April 29, 2014
DiaVacs today announces that it has entered into a licensing agreement with the University of Pittsburgh for intellectual property pertaining to novel dendritic cell and antisense oligonucleotide microsphere delivery technologies for the treatment of type 1 diabetes. DiaVacs plans to apply this innovative technology to the development of a microsphere formulation of an antisense-nucleotide vaccine.
According to initial studies conducted at the University of Pittsburgh, the antisense oligonucleotide microsphere technology has been shown to prevent and reverse new-onset autoimmune diabetes in the NOD mouse model of type 1 diabetes. Moreover, the microspheres are non-viral, non-toxic, and have low immune stimulating properties. These results suggest that it will be possible to deliver a bona fide vaccine for preventing type 1 diabetes in humans.
Under the terms of the agreement, DiaVacs will obtain exclusive rights in the United Statesand certain foreign countries for the development and commercialization of the novel dendritic cell and antisense oligonucleotide microsphere delivery technologies. The dendritic cell technology is owned by the University of Pittsburgh and the microsphere technology is co-owned by the University of Pittsburgh and Baxter International.
The company is planning to initiate a Phase 2 clinical trial using its cell based immunotherapy product for treatment of type 1 diabetes in the fourth quarter of 2014. “We look forward to this relationship and to maximizing the significant potential of this technology to bring first-in-class therapies to patients with type 1 diabetes,” said Dr. Haro Hartounian, President and Chief Executive Officer of DiaVacs.
About DiaVacs, Inc.
DiaVacs, Inc. is an emerging clinical stage biotechnology company focused on the goal of disrupting the immune processes responsible for the development of autoimmune diseases. The proprietary technologies we utilize are designed to re-induce tolerance into the patient’s immune system so that the vicious cycle of auto-immunity is halted. Our goal is to demonstrate that once the pathologic autoimmune processes are disrupted, early in the disease course, while significant beta cells remain, adequate cell mass and function can be maintained in a way that obviates the need for insulin therapy.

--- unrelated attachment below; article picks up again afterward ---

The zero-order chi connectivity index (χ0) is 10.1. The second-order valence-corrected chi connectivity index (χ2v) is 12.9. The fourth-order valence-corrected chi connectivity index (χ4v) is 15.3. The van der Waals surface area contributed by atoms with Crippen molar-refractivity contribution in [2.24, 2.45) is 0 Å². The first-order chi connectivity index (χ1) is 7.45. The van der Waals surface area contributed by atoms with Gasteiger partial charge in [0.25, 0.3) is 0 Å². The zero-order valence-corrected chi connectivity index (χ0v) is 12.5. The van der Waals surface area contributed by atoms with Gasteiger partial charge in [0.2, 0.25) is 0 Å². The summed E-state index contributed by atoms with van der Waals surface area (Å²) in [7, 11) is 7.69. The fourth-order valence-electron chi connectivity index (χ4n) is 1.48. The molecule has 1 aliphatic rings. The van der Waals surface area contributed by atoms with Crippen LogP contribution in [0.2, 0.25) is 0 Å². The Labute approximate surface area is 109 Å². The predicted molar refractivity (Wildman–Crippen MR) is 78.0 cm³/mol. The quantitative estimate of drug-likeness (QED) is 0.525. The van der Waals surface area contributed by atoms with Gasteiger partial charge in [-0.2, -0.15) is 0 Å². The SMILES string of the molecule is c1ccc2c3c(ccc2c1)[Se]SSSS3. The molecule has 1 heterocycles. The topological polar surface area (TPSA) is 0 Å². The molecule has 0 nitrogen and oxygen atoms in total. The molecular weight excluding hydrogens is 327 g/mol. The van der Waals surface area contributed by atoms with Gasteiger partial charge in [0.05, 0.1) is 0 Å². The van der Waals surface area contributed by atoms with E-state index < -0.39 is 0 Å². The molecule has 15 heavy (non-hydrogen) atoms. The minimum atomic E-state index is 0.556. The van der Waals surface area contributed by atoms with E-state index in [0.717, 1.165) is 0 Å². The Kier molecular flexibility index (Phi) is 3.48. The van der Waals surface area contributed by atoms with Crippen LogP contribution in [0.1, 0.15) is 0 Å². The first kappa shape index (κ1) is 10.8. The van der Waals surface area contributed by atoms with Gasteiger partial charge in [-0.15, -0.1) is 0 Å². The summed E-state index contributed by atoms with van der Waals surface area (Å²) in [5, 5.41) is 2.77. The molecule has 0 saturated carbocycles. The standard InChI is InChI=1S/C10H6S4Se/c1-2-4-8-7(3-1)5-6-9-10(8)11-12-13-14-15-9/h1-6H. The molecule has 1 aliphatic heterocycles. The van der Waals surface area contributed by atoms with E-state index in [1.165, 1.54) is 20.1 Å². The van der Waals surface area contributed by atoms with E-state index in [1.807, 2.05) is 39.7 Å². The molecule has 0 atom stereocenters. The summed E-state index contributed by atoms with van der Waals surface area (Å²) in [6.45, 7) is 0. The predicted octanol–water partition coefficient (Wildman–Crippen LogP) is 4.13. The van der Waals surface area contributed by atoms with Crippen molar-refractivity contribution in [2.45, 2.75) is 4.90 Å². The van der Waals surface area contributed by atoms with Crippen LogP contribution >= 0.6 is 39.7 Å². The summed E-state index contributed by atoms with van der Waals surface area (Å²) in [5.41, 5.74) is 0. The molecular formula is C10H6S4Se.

Our initial projects are focused on type 1 diabetes mellitus (T1DM). T1DM, formerly known as juvenile onset diabetes, is a condition that can appear at any age but predominantly affects children and adolescents leading to a lifelong requirement for insulin injections and regular glucose monitoring. Precise insulin regulation and normalized glucose control remain elusive goals, and as a result, affected persons remain at risk for diabetes-related complications, including visual impairment, kidney disease, amputations, cardiovascular disease events and premature mortality. Historically, there are excess health care costs associated with this disease over the lifetime of affected persons, primarily due to management of late stage complications. T1DM disease is caused by the triggering of an autoimmune response against the beta cells of the pancreatic islets, which are destroyed over the course of several months, resulting in insulin dependency. For more information, visit the company’s website at www.diavacs.com.